Hazardous Chermicals in Healthcare Training
29 CFR 1910.1200(f), 29 CFR 1910.1200(h)(3), 29 CFR 1910.132, 29 CFR 1910.151(c)
Hazardous drugs, such as those used in chemotherapy, antiviral treatments and hormone regimens, pose a serious health hazard to healthcare workers.
OSHA states that even in low doses, the preparation, administration, manufacturing, and disposal of hazardous medications can expose hundreds of thousands of healthcare workers to irreversible harm. These hazardous medications can cause serious effects including:
- organ toxicity
- fertility problems
- genetic damage
- birth defects
This course takes a detailed look at several different hazardous materials and medications that healthcare workers may be exposed to daily, as well as ways to protect and mitigate from serious health issues.
Hazardous Chemicals - Curriculum
Hazard chermicals in Healthcare
A short overview of hazardous chemicals in the workplace.
Learn about the requirements and benedits of a hazardous drug safety and health plan including what must be included.
Learn about how different practices can help to stop or manage chemical hazards, and which types of controls are the most effective.
Learn aboutthe most common hazardous chemical types in a healthcare setting, and the effects of exposure and possible mitigations for each. These include Mercury, Glutaraldehyde, and Anaesthetic gases. Some of these chemcials require their own course to be coverered in detail – this is a general overviw/awareness lesson.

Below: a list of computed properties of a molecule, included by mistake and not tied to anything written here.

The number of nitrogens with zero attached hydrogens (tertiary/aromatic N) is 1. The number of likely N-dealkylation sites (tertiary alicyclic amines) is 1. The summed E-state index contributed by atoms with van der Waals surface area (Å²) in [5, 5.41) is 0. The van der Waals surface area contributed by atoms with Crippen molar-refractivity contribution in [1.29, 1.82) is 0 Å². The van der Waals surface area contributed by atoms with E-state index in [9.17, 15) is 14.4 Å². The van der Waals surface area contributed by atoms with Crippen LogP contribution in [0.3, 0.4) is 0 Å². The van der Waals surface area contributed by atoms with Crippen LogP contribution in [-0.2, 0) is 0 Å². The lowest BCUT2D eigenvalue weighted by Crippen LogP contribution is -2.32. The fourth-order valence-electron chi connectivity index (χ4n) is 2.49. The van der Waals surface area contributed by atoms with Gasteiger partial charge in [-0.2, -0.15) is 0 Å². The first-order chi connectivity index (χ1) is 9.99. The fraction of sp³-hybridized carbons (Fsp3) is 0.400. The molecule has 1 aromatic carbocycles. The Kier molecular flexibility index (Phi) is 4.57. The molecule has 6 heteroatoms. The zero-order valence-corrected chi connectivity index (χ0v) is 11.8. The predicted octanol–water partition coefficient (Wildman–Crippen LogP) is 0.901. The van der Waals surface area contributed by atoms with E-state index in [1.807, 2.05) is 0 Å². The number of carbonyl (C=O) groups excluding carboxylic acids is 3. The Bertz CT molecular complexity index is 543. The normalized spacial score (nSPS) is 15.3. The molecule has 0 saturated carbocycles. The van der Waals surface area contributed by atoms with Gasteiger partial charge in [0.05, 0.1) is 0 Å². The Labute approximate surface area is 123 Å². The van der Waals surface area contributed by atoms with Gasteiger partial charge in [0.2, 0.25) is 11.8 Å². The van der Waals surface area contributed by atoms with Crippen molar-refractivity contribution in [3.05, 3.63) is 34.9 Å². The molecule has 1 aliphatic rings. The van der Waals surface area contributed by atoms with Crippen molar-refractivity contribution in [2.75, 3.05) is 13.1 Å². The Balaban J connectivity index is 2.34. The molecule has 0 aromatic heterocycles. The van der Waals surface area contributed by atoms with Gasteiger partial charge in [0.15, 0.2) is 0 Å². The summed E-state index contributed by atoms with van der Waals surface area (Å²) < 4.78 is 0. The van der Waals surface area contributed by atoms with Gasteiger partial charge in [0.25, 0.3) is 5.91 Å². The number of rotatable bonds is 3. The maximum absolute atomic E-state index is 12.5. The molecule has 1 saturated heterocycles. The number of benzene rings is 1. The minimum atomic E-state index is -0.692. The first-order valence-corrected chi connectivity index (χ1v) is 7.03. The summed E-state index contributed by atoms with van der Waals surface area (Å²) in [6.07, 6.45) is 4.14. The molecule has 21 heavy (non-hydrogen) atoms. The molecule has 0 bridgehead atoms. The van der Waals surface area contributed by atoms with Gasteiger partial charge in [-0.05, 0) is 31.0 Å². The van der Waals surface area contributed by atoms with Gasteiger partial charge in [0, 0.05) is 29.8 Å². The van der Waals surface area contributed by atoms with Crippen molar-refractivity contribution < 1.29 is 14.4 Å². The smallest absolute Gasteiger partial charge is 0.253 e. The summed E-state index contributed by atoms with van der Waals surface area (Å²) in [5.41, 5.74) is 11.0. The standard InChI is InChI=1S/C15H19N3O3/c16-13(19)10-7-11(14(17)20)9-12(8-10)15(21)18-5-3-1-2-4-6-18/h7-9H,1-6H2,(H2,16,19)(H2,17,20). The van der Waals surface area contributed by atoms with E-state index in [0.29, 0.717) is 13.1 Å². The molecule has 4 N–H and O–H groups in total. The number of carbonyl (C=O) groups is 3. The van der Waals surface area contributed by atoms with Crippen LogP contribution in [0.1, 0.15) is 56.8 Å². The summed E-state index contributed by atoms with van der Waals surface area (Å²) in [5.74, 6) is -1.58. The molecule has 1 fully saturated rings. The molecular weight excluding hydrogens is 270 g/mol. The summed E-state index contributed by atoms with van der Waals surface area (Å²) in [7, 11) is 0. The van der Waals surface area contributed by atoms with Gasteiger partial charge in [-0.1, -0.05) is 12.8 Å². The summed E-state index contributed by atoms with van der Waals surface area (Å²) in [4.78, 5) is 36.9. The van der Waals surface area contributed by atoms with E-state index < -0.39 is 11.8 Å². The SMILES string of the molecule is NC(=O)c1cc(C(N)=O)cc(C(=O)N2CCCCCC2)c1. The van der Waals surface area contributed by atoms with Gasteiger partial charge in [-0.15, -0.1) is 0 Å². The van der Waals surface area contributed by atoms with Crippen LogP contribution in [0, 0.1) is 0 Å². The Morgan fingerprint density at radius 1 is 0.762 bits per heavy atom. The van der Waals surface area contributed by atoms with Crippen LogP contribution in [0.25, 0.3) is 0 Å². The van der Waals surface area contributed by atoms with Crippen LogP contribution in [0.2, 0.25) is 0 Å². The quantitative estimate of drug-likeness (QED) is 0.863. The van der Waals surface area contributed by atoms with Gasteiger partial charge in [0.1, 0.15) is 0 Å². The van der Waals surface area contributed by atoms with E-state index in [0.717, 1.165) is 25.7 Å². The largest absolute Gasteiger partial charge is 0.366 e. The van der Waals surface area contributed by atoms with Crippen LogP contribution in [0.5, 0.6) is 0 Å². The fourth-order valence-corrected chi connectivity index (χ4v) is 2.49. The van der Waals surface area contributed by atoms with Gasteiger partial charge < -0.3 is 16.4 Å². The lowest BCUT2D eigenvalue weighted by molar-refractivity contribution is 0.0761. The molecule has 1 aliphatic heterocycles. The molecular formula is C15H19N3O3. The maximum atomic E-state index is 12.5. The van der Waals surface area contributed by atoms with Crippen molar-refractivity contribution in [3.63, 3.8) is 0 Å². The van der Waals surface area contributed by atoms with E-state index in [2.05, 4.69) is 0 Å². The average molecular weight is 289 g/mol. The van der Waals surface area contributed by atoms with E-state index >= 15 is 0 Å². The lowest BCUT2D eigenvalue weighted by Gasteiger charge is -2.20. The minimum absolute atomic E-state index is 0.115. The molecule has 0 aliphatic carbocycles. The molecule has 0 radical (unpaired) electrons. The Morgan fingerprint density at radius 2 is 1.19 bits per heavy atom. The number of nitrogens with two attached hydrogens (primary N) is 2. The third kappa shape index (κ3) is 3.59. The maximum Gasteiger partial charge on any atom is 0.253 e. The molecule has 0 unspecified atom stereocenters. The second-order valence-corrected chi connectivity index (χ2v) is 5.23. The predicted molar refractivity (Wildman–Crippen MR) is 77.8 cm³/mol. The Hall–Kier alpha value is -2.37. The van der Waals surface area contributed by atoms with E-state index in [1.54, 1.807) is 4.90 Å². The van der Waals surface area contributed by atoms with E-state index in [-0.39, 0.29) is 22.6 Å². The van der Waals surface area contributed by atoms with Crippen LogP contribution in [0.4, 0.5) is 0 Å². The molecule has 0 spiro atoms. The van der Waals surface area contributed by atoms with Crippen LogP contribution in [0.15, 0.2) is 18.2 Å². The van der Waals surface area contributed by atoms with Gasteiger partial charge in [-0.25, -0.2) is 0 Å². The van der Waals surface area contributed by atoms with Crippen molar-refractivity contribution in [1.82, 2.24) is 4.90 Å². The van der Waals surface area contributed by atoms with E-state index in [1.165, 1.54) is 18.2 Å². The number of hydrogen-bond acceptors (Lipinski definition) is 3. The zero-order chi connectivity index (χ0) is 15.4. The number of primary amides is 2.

OSHA Information and Disclaimer
This website is not the official or final authority to determine OSHA compliance responsibilities, which are set forth in OSHA standards themselves, and the Occupational Safety and Health Act of 1970. Because OSHA regulations are constantly being added, deleted, and/or revised, you must not rely on this website as the official or final authority of OSHA training requirements; refer to the official OSHA regulations available on OSHA’s website (osha.gov). - Click anywhere to read disclaimers.
- Clearly label all hazardous chemicals, such as those found in some soaps, disinfectants, and pesticides, as hazardous. [29 CFR 1910.1200(f)]
- Train workers in potential chemical hazards and controls (engineering controls, work practices, and PPE) necessary to prevent hazards in the work area. [29 CFR 1910.1200(h)(3)]
- Personal Protective Equipment: Employers are required to provide appropriate PPE, such as gloves, goggles, and splash aprons when employees are handling hazardous chemicals. [29 CFR 1910.132] PPE is the least effective control method because it relies on employee behaviors to prevent exposure.
- If the eyes or body of any person may be exposed to harmful corrosive materials, suitable facilities for quick drenching or flushing of the eyes and body must be provided within the immediate area for emergency use. [29 CFR 1910.151(c)]